WAYK Summer Intensive Schedule: 2018 Update

It can be hard to imagine what a language revitalization summer looks like, but working to keep a language alive is a full-time endeavor. Here’s an updated look at what to expect from the WAYK Summer Intensive schedule in 2018. As with any program centered around language learning, it’s essential that we have daily contact with… Read more »

WAYK Summer Intern Expectations: 2018 Update

What you can expect as an intern: You will learn how to use WAYK. One of the main purposes of the WAYK Summer Intensive is to provide comprehensive training in WAYK skills, something that is difficult to demonstrate or even explain in a week-long workshop or a few language lessons. Communities that invite WAYK for a Summer Intensive… Read more »

Call for WAYK 2018 Interns!

This summer, we are once again fortunate to offer internship opportunities during the 2018 WAYK Summer Intensive. The internship positions are sponsored by our host community (APIA), in partnership with TAC, TAF, and a number of other regional organizations. Participating in a WAYK summer project is one of the best ways to be fully immersed… Read more »

Announcing WAYK’s 2018 Summer Intensive: Anchorage, Alaska!

WAYK is very excited to announce—after months (and years!) of planning with our host community—that our 2018 Summer Intensive will take place in Anchorage, Alaska! In 2018, we will continue our work with Unangam Tunuu, an Eskimo-Aleut language with a small number of speakers in the Aleutian and Pribilof Islands. Unangam Tunuu has been the… Read more »

A Day in the Life of a WAYK Team Member

I don’t know if it’s possible to share an “average” day, but here is a sample day as a WAYK Team Member, based on Thursday June 30, 2017, in St. Paul, Alaska. 8:15 AM Breakfast. The eight of us – Evan, Susanna, and the six visiting team members – eat our meals together at the WAYK house,… Read more »

Techniques and Metalinguistic Comments

Early on in teaching TQs (Techniques), Evan pointed out that an ASL (American Sign Language) sign can be used in at least two ways in WAYK. For example, the sign translatable as ‘again’ can be used as in the sentence ‘then the shark nibbled me on the finger again’. Or it can be used as… Read more »

Circle of Questions and Silly Conversations

At the beginning of the summer language intensive, Susanna and Evan introduced us to the Circle of Questions, a concept used in TPRS (Teaching Proficiency through Reading and Storytelling; read more in Fluency Through TPR Storytelling). I find it an incredibly useful tool for learning and teaching. Below is a description of the concept with… Read more »

Fairy Killing or Linguistics Terminology?

As part of the Summer Language Intensive we took part in an excellent training in archiving practices (see Rachel Sprouse and Talia London’s blogs for more info). During this training, the local team decided on how to label the items in their archive; in other words, what “metadata” to attach to the items. My attention… Read more »

Mind Meadows

“Mind meadows” are an adaptation of Technique: Meadow brought to us by Justin Slocum-Bailey of Indwelling Language.  “Imagine you’re on an island,” our leader starts. The room fills with smiles and muffled laughs; being smack dab in the middle of the Bering Sea, it’s not hard to imagine such a far-fetched situation. “You’re on an… Read more »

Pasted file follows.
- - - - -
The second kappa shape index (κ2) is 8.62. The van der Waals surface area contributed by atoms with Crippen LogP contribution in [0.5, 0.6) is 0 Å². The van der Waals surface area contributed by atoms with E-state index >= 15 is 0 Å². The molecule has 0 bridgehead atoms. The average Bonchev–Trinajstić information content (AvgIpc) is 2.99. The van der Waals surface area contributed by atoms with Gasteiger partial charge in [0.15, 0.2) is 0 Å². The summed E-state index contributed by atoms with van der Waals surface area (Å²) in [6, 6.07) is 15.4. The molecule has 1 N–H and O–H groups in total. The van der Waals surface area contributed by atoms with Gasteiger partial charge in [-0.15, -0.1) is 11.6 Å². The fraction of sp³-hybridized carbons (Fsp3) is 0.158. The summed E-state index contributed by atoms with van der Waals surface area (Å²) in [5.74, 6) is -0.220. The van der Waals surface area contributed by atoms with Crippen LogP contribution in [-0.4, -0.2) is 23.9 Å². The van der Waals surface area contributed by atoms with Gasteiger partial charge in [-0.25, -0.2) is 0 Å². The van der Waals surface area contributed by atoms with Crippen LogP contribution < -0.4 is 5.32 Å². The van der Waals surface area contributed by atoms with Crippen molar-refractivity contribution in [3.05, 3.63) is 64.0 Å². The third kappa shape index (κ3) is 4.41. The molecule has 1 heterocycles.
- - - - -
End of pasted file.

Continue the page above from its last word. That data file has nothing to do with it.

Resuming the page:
Relationship Dynamics in Language Learning

I have been thinking about the relationship between a language learner and an “informant”, who may be a native speaker, a fluent speaker, or just someone more proficient than the learner. Here on St. Paul Island, local language team members have been improving their fluency by “language hunting” with some of the elders who either… Read more »

Latest
  • WAYK Summer Intensive Schedule: 2018 Update

    It can be hard to imagine what a language revitalization summer looks like, but working to keep a language alive is a full-time endeavor. Here’s an updated look at what to expect from the WAYK Summer Intensive schedule in 2018. As with any program centered around language learning, it’s essential that we have daily contact with… Read more »

  • WAYK Summer Intern Expectations: 2018 Update

    What you can expect as an intern: You will learn how to use WAYK. One of the main purposes of the WAYK Summer Intensive is to provide comprehensive training in WAYK skills, something that is difficult to demonstrate or even explain in a week-long workshop or a few language lessons. Communities that invite WAYK for a Summer Intensive… Read more »

  • Call for WAYK 2018 Interns!

    This summer, we are once again fortunate to offer internship opportunities during the 2018 WAYK Summer Intensive. The internship positions are sponsored by our host community (APIA), in partnership with TAC, TAF, and a number of other regional organizations. Participating in a WAYK summer project is one of the best ways to be fully immersed… Read more »

  • Announcing WAYK’s 2018 Summer Intensive: Anchorage, Alaska!

    WAYK is very excited to announce—after months (and years!) of planning with our host community—that our 2018 Summer Intensive will take place in Anchorage, Alaska! In 2018, we will continue our work with Unangam Tunuu, an Eskimo-Aleut language with a small number of speakers in the Aleutian and Pribilof Islands. Unangam Tunuu has been the… Read more »

  • A Day in the Life of a WAYK Team Member

    I don’t know if it’s possible to share an “average” day, but here is a sample day as a WAYK Team Member, based on Thursday June 30, 2017, in St. Paul, Alaska. 8:15 AM Breakfast. The eight of us – Evan, Susanna, and the six visiting team members – eat our meals together at the WAYK house,… Read more »